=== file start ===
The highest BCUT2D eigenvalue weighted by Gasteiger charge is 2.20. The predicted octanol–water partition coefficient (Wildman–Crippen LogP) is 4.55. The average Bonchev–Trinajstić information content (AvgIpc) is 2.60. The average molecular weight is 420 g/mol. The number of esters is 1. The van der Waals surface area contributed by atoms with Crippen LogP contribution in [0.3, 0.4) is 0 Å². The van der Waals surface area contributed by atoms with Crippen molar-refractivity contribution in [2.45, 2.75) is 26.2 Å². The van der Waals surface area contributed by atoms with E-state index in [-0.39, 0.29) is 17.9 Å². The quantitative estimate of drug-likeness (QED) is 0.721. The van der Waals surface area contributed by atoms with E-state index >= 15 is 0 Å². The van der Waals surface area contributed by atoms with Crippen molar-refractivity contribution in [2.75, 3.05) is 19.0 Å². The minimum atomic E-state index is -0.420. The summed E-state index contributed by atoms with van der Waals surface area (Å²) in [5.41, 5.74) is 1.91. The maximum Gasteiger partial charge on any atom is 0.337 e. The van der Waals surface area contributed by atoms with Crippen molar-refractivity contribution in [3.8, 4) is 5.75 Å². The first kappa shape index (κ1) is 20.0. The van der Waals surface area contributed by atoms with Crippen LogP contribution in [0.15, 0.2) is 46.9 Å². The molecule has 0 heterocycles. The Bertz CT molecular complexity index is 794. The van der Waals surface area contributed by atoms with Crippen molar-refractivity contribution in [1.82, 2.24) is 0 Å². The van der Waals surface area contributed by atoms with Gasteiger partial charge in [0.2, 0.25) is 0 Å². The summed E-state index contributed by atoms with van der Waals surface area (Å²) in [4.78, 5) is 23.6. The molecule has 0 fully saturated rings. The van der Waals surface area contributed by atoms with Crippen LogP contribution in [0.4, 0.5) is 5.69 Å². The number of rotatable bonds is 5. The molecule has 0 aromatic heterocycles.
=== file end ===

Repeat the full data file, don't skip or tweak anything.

The highest BCUT2D eigenvalue weighted by Gasteiger charge is 2.20. The predicted octanol–water partition coefficient (Wildman–Crippen LogP) is 4.55. The average Bonchev–Trinajstić information content (AvgIpc) is 2.60. The average molecular weight is 420 g/mol. The number of esters is 1. The van der Waals surface area contributed by atoms with Crippen LogP contribution in [0.3, 0.4) is 0 Å². The van der Waals surface area contributed by atoms with Crippen molar-refractivity contribution in [2.45, 2.75) is 26.2 Å². The van der Waals surface area contributed by atoms with E-state index in [-0.39, 0.29) is 17.9 Å². The quantitative estimate of drug-likeness (QED) is 0.721. The van der Waals surface area contributed by atoms with E-state index >= 15 is 0 Å². The van der Waals surface area contributed by atoms with Crippen molar-refractivity contribution in [2.75, 3.05) is 19.0 Å². The minimum atomic E-state index is -0.420. The summed E-state index contributed by atoms with van der Waals surface area (Å²) in [5.41, 5.74) is 1.91. The maximum Gasteiger partial charge on any atom is 0.337 e. The van der Waals surface area contributed by atoms with Crippen molar-refractivity contribution in [3.8, 4) is 5.75 Å². The first kappa shape index (κ1) is 20.0. The van der Waals surface area contributed by atoms with Crippen LogP contribution in [0.15, 0.2) is 46.9 Å². The molecule has 0 heterocycles. The Bertz CT molecular complexity index is 794. The van der Waals surface area contributed by atoms with Crippen molar-refractivity contribution in [1.82, 2.24) is 0 Å². The van der Waals surface area contributed by atoms with Gasteiger partial charge in [0.2, 0.25) is 0 Å². The summed E-state index contributed by atoms with van der Waals surface area (Å²) in [4.78, 5) is 23.6. The molecule has 0 fully saturated rings. The van der Waals surface area contributed by atoms with Crippen LogP contribution in [0.4, 0.5) is 5.69 Å². The number of rotatable bonds is 5. The molecule has 0 aromatic heterocycles.